An anagram of BUSHFIRE followed by the last letter of LAND.

15    Winner, independent taking a state (8)
The name of a state, not one in the US, though. A word for a winner, followed by the abbreviation for Independent plus (taking)  A (from the clue)

18    Just means it’s part of the course (7)
A word meaning just and one meaning the means of doing something gives you something found on a sporting course.

22    Swot with drinking vessel raised (3,2)
A phrase meaning to revise a subject is a word for a drinking vessel that could be held in the air.

Thanks to Cephas (if it is he of course!) and our Mysteron impersonator of the great man if not! The answer to the little quiz can be found here: https://tinyl.io/6F8u

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The Quick Crossword pun: SOULS + BERRY + PLANE = SALISBURY PLAIN

Music today is something nice and uplifting from two masters of their art. Sadly I can’t find them performing.

https://www.youtube.com/watch?v=7ivZRQJvT

tQ

39 comments on “DT 29987 (Hints)
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  1. A couple of clues had me running all over the place. These were 12a and 14d. In 12a, I took let out to mean “to free” and that caused all kinds of problems. I did a similar thing with 14d but can say nothing more because of the naughty step. I had not heard of 26a but it could be nothing else given the clue. I did like 4a and thought the lurker was terrific but I have no COTD.

    Many thanks to the setter for the fun. Thank you, Tilsit for the hints.

    It looks set to be a lovely warm day here in The Marches so lots to do in the garden with plenty of iced water standing by.

  2. A quick solve for me, after getting 4D straight away, which crosses with most of the across clues. I didn’t even get stuck for long enough to consider that it was a pangram.

    I’ll go for 4A as my favourite — because it reads like the plot of a Shaun the Sheep movie. Thank you to Cephas (surely) and Tilsit.

    A few clues where I thought the wordplay was a bit overlappy with the definition, but I won’t say any more till Friday. And I (and Lexico, for what it’s worth) quibble with Tilsit’s second definition of 19A.

  3. I rather enjoyed this and although on balance I agree that Cephas is the likely suspect, the winter sports references made me consider Chalicea.
    I did like 4d for “reasons” the naughty step precludes me from saying more. Thanks to Tilsit and setter

  4. Not as tricky as most Saturdays but very enjoyable. My fav was 25a, thought 12a a poor clue and didn’t fully understand 26a, seems a odd word.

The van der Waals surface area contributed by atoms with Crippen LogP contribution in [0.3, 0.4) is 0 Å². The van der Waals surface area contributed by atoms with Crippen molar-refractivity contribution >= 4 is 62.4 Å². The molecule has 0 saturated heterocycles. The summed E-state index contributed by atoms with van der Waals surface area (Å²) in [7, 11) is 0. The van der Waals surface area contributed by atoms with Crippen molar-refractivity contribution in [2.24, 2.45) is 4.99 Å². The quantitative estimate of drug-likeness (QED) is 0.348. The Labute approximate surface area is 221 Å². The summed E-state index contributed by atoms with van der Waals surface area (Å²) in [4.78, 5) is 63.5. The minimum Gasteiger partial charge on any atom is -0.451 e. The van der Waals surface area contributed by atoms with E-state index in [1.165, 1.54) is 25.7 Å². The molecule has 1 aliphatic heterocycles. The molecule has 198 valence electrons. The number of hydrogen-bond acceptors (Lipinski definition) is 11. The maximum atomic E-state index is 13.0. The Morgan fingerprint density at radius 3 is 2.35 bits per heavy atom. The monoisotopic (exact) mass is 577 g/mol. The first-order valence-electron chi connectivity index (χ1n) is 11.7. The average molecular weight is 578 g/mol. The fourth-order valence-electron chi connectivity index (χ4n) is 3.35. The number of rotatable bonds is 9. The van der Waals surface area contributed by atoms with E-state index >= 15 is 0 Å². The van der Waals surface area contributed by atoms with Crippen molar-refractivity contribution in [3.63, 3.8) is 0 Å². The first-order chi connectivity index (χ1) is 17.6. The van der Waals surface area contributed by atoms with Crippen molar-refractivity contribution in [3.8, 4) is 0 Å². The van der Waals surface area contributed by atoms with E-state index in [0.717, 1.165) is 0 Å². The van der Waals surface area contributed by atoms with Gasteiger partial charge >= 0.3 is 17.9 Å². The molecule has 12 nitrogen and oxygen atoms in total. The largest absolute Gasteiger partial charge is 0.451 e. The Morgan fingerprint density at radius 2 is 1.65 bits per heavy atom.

Many thanks to the setter and for the hints.
    Now to see if I can maintain my 100% in Wordle😀
    ***/****

  5. I enjoyed this one. As Brian says, not as tricky as many Saturday puzzles.

    No time to dawdle – off to Wembley for the FA Cup Final (due to ‘flu, this is my first time out of the house for sixteen days!).
    C’mon Chelsea!

    Thanks to the setter and Tilsit.

  6. Both the Channel Island and part of Oxford seem to be in vogue this week. Straightforward solve except 8a where I resorted to the pangram. Thanks to today’s setter and Tilsit.

  7. On top of the Downs early this morning, hazy views for miles and not a whisper of wind. Whereas this fun-filled puzzle was a breeze. I loved 24 & 26a, 4d. LOI 12a, looking for more guile in the surface than was necessary. Thanks setter and Tilsit.

    Terence I’m very envious, the atmosphere along Wembley Way is wonderful but my team’s not going back there any time soon.

  8. A gentle start to the weekend – 4D & everything E completed first, and then attentions to the W. Smiled at the coincidental recurrence of both the Channel Island and Oxford clues, albeit moving from the inside pages to the “back”. Solid pangram with my COTD to 4d.

    1.5* / 2.5*

    Many thanks to the Setter and to Tilsit.

  9. Our setter applying a light touch I thought although I was grateful for the pangram reminder to give me a nudge on the Muslim official.
    4d probably my favourite.

    Thanks to Cepha and to Tilsit for the hints.

  10. Except for, perhaps, 12a, a straightforward and enjoyable pangram so the fickle finger of fate definitely points towards Cephas as our setter.

    Candidates for favourite – 25a, 1d, and 18d – and the winner is 1d (it must be an Oldie but Goodie by now).

    Thanks to Cephas and Tilsit.

  11. 1.5*/4*. This was a light but fun pangram which provided an enjoyable start to the day.

    I found 12a a bit weak, and wasn’t sure about the word order for 1d unless mother has got her skirt over her head!

    Many thanks to presumably Cephas and also to Tilsit, with commiserations for your health issues.

    PS. I don’t normally comment on Wordle, but I got very lucky today by getting it in 2. I then failed completely with Canuckle with what seems to be a bit of a non-word. Some Googling suggests the answer will be familiar to Canadians, which I guess makes it OK as it’s a Canadian app!

    1. My musical Canadian grandson had heard of it but even he wasn’t that knowledgeable. I got it at the last gasp as it was the only letter I had left over!

  12. Very enjoyable – like Jonners the realisation that it was a pangram gave me the key to 8a, so feeling quite smug about that.
    Favourite was 4a.
    Thanks to Tilsit and the setter